Israel’s summer war with Lebanon’s Hizbollah ended after 34 days, but a fierce debate within the American Jewish community over the nature of Israel’s relationship with the US rages on, spurring efforts to create a powerful voice to lobby for peace with the Palestinians.
George Soros, the financier and philanthropist, is said by friends to be considering giving his support to a new initiative for an influential alternative that would lobby for US engagement and a negotiated two-state settlement.
Organisers deny they intend to rival the American-Israel Public Affairs Committee (Aipac), one of Washington’s most effective lobby groups, and say some of their number include Aipac supporters. But with sufficient funding, its outlook could be seen as a counterweight to Aipac, which strongly backed the unilateralist course set by former prime minister Ariel Sharon.
“The Lebanon conflict provided a sense of urgency to discussions,” said Jeremy Ben-Ami, an organiser of the proposed new “Israel project”. The discussions represented “a new effort to promote the perspective in the Jewish community that Israel’s security depends on ending this [Palestinian] conflict peacefully”.
Mr Ben-Ami, vice-president of Fenton Communications, a PR firm and former adviser to Bill Clinton, told the FT: “We deeply care for Israel. The Lebanon conflict shows the dangers facing Israel and its need for peace as quickly as possible.”
Other prominent figures involved in the talks include David Elcott, director of Israel Policy Forum, Mort Halperin, director of US advocacy at the Open Society Institute headed by Mr Soros, Debra DeLee, president of Americans for Peace Now, and Rabbi David Saperstein, director of the Religious Action Center of Reform Judaism.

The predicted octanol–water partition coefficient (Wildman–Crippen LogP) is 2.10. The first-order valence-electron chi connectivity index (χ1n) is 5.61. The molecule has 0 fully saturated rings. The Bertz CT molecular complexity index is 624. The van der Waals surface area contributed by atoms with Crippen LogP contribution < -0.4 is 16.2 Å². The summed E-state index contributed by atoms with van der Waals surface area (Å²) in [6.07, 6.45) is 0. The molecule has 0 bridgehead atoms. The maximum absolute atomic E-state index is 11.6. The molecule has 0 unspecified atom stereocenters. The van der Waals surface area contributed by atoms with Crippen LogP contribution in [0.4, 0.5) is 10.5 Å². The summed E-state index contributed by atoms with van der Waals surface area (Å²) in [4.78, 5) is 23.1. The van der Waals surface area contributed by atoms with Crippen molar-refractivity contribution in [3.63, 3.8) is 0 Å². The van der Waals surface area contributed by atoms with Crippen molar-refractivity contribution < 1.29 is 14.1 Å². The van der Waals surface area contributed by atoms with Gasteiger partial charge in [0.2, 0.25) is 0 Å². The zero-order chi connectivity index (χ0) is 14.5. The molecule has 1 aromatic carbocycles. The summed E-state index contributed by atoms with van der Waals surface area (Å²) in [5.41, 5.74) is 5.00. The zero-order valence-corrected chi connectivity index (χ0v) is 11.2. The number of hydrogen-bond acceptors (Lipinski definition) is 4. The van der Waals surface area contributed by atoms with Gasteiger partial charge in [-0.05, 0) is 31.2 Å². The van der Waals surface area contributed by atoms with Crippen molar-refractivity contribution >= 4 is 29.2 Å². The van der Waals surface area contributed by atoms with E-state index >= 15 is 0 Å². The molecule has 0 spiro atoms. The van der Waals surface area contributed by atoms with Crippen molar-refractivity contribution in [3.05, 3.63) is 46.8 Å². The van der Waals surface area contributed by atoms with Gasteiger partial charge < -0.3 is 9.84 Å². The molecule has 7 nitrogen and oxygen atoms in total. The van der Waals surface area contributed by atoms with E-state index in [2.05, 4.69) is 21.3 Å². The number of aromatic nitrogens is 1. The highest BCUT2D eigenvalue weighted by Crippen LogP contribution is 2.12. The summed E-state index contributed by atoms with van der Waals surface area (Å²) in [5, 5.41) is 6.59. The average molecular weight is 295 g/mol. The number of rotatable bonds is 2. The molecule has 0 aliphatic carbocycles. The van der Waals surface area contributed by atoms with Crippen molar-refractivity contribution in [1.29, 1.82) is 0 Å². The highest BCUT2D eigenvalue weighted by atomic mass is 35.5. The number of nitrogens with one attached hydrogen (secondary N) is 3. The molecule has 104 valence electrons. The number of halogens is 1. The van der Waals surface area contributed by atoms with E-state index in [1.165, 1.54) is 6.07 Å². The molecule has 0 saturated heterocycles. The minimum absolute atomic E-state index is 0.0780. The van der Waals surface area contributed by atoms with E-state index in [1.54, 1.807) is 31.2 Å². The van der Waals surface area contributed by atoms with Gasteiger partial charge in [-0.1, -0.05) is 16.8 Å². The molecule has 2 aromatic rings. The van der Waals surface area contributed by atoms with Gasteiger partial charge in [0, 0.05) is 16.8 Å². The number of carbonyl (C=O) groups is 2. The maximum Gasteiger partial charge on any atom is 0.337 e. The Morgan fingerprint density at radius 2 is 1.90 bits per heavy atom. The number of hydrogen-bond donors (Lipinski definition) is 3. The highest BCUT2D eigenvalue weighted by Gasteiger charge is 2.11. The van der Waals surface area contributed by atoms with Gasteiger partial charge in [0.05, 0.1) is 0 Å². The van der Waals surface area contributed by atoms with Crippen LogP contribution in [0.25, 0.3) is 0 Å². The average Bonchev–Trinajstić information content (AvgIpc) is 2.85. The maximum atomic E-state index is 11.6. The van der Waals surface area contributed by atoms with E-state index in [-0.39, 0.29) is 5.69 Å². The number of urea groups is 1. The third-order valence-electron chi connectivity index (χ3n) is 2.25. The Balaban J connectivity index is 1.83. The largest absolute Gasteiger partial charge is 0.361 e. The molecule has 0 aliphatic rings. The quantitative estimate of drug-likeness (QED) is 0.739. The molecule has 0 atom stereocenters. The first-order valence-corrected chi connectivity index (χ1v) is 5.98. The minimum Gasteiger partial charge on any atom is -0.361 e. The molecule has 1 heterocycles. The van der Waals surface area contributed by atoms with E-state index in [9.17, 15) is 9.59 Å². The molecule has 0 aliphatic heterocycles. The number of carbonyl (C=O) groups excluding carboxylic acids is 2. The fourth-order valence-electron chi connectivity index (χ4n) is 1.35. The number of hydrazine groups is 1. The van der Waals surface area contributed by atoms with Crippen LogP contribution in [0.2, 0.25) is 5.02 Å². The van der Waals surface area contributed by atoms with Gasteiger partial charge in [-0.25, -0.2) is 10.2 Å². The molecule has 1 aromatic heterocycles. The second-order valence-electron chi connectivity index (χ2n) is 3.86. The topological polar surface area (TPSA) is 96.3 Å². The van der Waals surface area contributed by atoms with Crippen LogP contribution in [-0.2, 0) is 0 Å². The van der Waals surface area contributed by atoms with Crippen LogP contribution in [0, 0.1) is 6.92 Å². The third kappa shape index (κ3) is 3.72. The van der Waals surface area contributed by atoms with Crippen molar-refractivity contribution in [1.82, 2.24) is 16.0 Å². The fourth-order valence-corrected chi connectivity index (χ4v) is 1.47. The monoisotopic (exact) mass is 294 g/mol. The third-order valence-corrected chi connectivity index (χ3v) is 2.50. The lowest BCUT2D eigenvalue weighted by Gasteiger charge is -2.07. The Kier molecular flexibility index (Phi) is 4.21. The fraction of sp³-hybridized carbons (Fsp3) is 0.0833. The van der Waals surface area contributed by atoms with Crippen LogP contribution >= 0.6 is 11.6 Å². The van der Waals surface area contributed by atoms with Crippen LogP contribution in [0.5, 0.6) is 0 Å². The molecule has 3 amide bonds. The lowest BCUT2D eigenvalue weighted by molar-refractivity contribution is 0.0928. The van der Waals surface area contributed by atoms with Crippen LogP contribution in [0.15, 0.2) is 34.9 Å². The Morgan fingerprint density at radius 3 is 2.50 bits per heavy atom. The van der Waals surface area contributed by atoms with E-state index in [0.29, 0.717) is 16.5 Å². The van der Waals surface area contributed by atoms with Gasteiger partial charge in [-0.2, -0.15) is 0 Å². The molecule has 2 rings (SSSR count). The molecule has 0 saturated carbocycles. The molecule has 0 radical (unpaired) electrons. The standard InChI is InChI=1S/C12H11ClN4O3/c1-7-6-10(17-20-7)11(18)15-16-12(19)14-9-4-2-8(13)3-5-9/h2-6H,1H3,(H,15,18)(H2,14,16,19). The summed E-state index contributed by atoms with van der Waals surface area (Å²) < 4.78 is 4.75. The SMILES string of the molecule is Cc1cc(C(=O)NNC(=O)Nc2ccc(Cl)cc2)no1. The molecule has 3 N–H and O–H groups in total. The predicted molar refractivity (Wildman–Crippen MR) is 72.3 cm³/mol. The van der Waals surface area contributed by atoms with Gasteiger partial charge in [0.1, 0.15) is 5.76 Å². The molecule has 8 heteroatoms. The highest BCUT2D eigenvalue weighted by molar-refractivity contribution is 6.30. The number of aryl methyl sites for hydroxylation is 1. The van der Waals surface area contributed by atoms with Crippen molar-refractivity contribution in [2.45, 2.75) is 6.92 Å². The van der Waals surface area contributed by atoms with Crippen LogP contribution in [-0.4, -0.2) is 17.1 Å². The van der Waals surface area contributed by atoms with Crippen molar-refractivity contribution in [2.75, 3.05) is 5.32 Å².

Mr Soros, who poured money into the Democratic 2004 presidential campaign, was vocal in his criticism of Israel’s tactics against Hizbollah and has called for an “end to the vicious circle of escalating violence” by reaching a political settlement with the Palestinians.
The debate over the US’s relationship with Israel was revived last March by two political scientists – John Mearsheimer of the University of Chicago and Harvard’s Stephen Walt. Their “Israel Lobby” paper was intended to “break the taboo” by questioning the financial, political and moral cost to the US of the alliance.
Since then the two academics have been accused of anti-Semitism, Human Rights Watch has been attacked for comments criticising Israel’s tactics in Lebanon, and a dispute has erupted over the cancellation of a speech at the Polish consulate in New York by Professor Tony Judt, a critic of Israel’s policies.
An open letter signed by more than 150 people – including prominent academics, former diplomats and officials – decries what they allege is a campaign of political vigilantism waged by American Jewish groups to set the public agenda.
“Indeed, students [in a practice reminiscent of the most sordid aspects of the McCarthy years] have been enlisted to act as informers on their teachers. Institutions deemed to be insufficiently supportive of Israel have been subjected to pressure by state legislatures or private donors,” says the letter, signed by many prominent Jews.
“They’ve constructed a Warsaw Ghetto of the mind,” Norman Birnbaum, professor emeritus at Georgetown University and one of the organisers of the letter, told the Financial Times.
The letter accuses Abraham Foxman, head of the Anti-Defamation League, of inducing the Polish consulate to deny its premises to Prof Judt, an allegation the league rejected as “baseless”. Mr Foxman said the ADL was proud of its 93-year record of defending free speech in its fight against anti-Semitism, hatred, prejudice and bigotry.
Few serving Democrats are willing to wade into this debate, but Zbigniew Brzezinski, former national security adviser to President Jimmy Carter, was outspoken during the Lebanon conflict, calling Israel’s response “dogged, heavy-handed, politically counter-productive and morally unjustifiable”.
“When we supply Israel with cluster bombs, that’s an act of international friendship and peace. When Iran supplies Palestinians with weapons, that means terror,” he told a dinner hosted by the New America Foundation. “Bush should say, ‘Either I make policy on the Middle East or Aipac does’.”